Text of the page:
Sunday, August 23, 2009

Calico Bird

Harlequin-patterned and ornate, Ruddy Turnstones rank high among my favorite shorebirds. They are also nice in that turnstones offer up no identification problems, something that cannot be said of some of their brethren. In fact, I saw the subjects of this blog while chasing a sandpiper that was reported as a Little Stint, at Conneaut Harbor, Ohio. As more details, and especially some exceptional photos, have emerged it has become apparent that the stint was actually a bright juvenile Semipalmated Sandpiper. Oh well, these things happen and stints/peeps are among the more challenging groups of birds to sort out.

Gorgeous adult Ruddy Turnstone roots about the mud of Conneaut Harbor. Tame and confiding, turnstones often allow close approach. Breeding as they do in the highest reaches of the Arctic, they're probably not very familiar with people and may view us as large, strange, lumbering oddities rather than threats.

Ah, the harbor at Conneaut is not exactly pristine wilderness. Populated by beer-swilling yahoos, trash-tossing cretins, and off-roading ATV'ers, the sand flats are lively on warm summer days. But the birds eke out a place amongst the detritus and rabble-rousers. These two parti-colored turnstones forage against the backdrop of a discarded Squirt carton, joined by three other species of sandpipers: Least Sandpiper, Semipalmated Sandpiper, and Sanderling. All are globe-trotters, and all will have traversed thousands of miles before the year is out.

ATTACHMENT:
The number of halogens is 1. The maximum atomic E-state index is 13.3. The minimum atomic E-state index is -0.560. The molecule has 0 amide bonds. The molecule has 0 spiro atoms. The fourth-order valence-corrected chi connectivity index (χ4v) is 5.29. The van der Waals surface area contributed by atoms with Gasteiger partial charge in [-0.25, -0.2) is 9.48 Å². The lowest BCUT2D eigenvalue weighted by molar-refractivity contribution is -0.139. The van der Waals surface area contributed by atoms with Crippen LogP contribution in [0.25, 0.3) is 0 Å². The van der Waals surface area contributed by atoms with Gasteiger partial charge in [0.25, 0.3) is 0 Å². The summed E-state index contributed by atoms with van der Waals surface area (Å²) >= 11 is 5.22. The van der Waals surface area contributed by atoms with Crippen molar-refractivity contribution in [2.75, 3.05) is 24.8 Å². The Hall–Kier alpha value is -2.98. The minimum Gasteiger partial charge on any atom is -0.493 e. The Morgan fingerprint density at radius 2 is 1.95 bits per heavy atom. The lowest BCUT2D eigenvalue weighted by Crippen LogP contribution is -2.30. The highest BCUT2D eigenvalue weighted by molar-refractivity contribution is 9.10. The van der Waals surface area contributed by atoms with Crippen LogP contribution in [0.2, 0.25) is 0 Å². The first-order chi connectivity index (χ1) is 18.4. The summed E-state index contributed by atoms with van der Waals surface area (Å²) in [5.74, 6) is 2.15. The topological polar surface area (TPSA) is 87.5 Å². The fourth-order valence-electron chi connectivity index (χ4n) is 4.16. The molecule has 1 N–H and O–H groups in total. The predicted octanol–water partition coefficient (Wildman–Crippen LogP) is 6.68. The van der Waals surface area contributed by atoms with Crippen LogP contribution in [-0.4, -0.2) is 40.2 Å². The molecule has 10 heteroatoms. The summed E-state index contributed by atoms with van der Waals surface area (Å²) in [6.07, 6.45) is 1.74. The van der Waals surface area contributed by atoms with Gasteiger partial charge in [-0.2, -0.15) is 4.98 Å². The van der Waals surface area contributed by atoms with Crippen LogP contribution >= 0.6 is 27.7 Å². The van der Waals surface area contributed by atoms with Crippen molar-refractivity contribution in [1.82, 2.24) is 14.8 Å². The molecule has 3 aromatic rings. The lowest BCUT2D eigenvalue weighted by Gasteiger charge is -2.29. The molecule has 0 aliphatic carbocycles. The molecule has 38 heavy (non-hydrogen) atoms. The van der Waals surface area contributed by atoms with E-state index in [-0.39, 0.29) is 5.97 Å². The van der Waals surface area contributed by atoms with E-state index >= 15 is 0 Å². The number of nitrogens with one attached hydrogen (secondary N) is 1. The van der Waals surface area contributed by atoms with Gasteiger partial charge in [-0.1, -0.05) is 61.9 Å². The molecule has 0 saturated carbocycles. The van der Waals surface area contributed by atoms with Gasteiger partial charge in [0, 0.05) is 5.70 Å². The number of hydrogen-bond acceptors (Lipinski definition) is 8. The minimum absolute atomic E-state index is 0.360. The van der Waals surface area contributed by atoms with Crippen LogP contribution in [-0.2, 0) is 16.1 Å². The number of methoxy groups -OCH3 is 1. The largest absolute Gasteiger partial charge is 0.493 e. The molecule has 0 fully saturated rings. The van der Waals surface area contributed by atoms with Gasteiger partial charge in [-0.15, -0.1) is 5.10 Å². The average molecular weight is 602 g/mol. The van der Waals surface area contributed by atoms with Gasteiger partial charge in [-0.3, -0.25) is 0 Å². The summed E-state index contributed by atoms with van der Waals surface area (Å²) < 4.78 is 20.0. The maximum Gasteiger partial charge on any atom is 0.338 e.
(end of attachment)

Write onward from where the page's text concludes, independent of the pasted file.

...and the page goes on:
video

The above video shows a couple of foraging turnstones, and some of their beachmates. Pardon the wind noise - it is often breezy out there and my camera's mike is sensitive. The supporting cast includes Least and Semipalmated Sandpipers, Sanderling, and Semipalmated Plover.

video
Turnstones are feathered piglets, at least in regards to their feeding mannerisms. Like ill-mannered little bulls, they rush around, rudely knocking other 'pipers aside as they snuffle about. Their bills are wide, flattish and spadelike, and the turnstones use them to great effect to cast debris and soil aside to uncover whatever delectables may be hiding beneath. Occasionally I notice other lesser beasts such as Least Sandpipers seemingly lurking close at hand, apparently taking advantage of missed treats uprooted by the turnstones.

You can see several instances of the turnstones using their bills like a shovel, rushing some favorable spot and sending little explosions of sandy mud flying as they excavate the turf. I have watched Ruddy Turnstones find an especially attractive spot and excavate holes nearly as large as themselves.

Even without the thrill of a stint, there were plenty of nice consolation prizes such as the calico birds.

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2 comments:

Ecesis Factor said...

thanks for a lovely intro to these birds.

Jack said...

Good to see this bird..I love all your pictures..u got a huge skill..keep it going..
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Jack
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